Non Sequitur Fridays

Pinball Obsession

This post is part of our Non Sequitur Fridays series, which will feature a different Wistia team member's take on a non-Wistia-related topic each week. It's like our "employee of the month" but less "of the month"-y. Ben Ruedlinger is VP of operations at Wistia. His last Non Sequitur was about rainbow loom. For further Wistian pinball reading, read Dan's post on pinball and why everyone needs a hobby.

My family got our first pinball machine when I was about 3 years old. It was an old electro-mechanical machine called Wizard! from 1975. From the moment it entered our house, I was absolutely hooked. I was so little at the time that I had to stand on a chair to be able to reach the flippers. It was from those hundreds (if not thousands) of hours of playing that machine as a kid that my love of pinball developed.

I grew up in the heyday of pinball. Going to arcades from the early 1980s through the mid-1990s, I feel incredibly lucky to have gotten to play many of the best machines ever made. I feel just as fortunate to have played many of the machines from that era that are not as remembered but were also extremely entertaining.

Based on this thirty-plus-year history playing pinball, here are my three favorite machines of all time.

High Speed (1986)

High Speed represented a turning point for pinball machines. Up until High Speed, pinball machines always had a theme associated with them, but not much more. High Speed took this a step further by having a story associated with the gameplay, engaging the player even more.

The story of High Speed is that you are driving a sports car. There are traffic lights around the playfield. The first major goal is to light all of the traffic lights in order (green, yellow, red). Then, you "run the red light" by shooting the ball up the ramp. At this point, the police are in pursuit, and you must get away. Once you "get away," multi-ball play begins and you really rack up the points.

Here is a video showing someone just as they are running the red light:

I remember being obsessed with this game because it was so incredibly immersive. Playing it at the age of 10 at our local bowling alley, outrunning the cops (even if it was only in a pinball machine) had a forbidden feeling to it. Even as adult, I feel a little bit of adrenaline each time I play this game and run the red light.

Medieval Madness (1997)

Widely regarded as the best pinball machine ever made, this machine really lives up to the hype. I was lucky enough to have this machine in the arcade at the MIT student center during my time there in the early 2000s.

The gameplay on Medieval Madness is top notch. There are many fun features, such as the catapult and the trolls that pop up in the middle of the playfield. The centerpiece of this machine is an animatronic castle that you must break into and then destroy. Upon completing the task, the castle "explodes":

Fortunately for pinball enthusiasts, a company in Chicago is remaking this machine. To be released at the end of 2014, it's supposed to be almost identical to the original Medieval Madness machines, which are some of the most sought after pinball machines around (and command some of the highest prices).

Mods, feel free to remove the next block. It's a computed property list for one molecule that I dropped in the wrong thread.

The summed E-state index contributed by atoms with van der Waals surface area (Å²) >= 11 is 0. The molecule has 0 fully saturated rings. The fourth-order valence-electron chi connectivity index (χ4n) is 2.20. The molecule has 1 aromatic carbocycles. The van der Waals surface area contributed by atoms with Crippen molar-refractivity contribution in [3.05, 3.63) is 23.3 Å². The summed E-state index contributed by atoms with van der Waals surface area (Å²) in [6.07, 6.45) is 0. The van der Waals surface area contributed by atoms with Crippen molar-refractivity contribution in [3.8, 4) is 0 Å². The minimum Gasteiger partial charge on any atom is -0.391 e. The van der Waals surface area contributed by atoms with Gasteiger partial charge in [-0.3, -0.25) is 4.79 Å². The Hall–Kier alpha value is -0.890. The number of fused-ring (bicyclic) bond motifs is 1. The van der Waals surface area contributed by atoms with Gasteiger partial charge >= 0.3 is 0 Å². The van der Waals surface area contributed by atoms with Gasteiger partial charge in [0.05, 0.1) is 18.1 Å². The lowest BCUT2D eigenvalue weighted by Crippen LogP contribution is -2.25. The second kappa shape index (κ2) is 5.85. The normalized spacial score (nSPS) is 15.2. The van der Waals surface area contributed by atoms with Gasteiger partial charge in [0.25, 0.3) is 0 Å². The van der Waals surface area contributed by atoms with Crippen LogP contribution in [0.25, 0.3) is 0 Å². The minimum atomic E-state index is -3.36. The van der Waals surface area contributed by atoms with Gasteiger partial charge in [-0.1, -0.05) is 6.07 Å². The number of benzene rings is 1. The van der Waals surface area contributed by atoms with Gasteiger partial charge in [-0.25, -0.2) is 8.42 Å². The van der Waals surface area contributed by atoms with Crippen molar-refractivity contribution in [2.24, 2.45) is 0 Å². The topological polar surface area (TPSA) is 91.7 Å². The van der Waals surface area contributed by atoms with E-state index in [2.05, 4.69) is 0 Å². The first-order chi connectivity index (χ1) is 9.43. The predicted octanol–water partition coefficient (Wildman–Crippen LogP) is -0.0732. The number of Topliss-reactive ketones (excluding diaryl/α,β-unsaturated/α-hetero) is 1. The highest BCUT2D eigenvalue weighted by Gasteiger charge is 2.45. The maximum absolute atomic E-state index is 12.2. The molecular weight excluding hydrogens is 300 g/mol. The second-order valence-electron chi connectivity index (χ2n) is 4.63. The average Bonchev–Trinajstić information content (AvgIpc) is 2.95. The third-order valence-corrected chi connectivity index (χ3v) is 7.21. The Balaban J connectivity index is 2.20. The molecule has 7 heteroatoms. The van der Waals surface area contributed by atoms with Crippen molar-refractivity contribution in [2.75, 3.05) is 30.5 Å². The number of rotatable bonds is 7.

Metallica (2013)

Full disclosure: we have a Metallica machine in the Wistia office. As a result, I (we) may be a little bit biased.

Metallica is one of the latest releases from the top pinball manufacturer, Stern. Even though this machine was recently designed and built, one of the things that impressed me the most is that it has the same feel to it as the machines from the '80s and '90s.

The artwork and voiceovers on this machine are more than irreverent. You can choose from classic Metallica songs for your background music while being constantly insulted by James Hetfield and the gang. The themes of this machine are as dark as Metallica's music (think graveyards, coffins, serpents, and electric chairs). If you're easily offended, this is probably not the machine for you.

The thing I like most about this machine is that gameplay is really hard. Not just, "oh darn, better luck next time," but rage-quit inducing hard. Many of the shots are seemingly designed to tempt you into risky behavior that will cause you to lose the ball.

All that said, the gameplay is fantastic. They have layered games within games that allow you to strategize your gameplay less like a simple game of pinball and more like a game of chess. There are four separate multi-ball games each with a different flavor and a "Crank it up!" mode where you can score tens of millions of points. This is a machine that never gets boring and begs to be played every day.

Post Script

If you don't have the opportunity to play these games in the flesh, Pinball Arcade is definitely worth checking out. It's a pinball simulator available for Mac, Windows, or iOS, and many of the classic machines (including Medieval Madness and High Speed) are available to play. While definitely not as good as standing at a pinball cabinet and feeling the response of the machine as you play it, Pinball Arcade is still great fun.

Keep Learning
Here are some related guides and posts that you might enjoy next.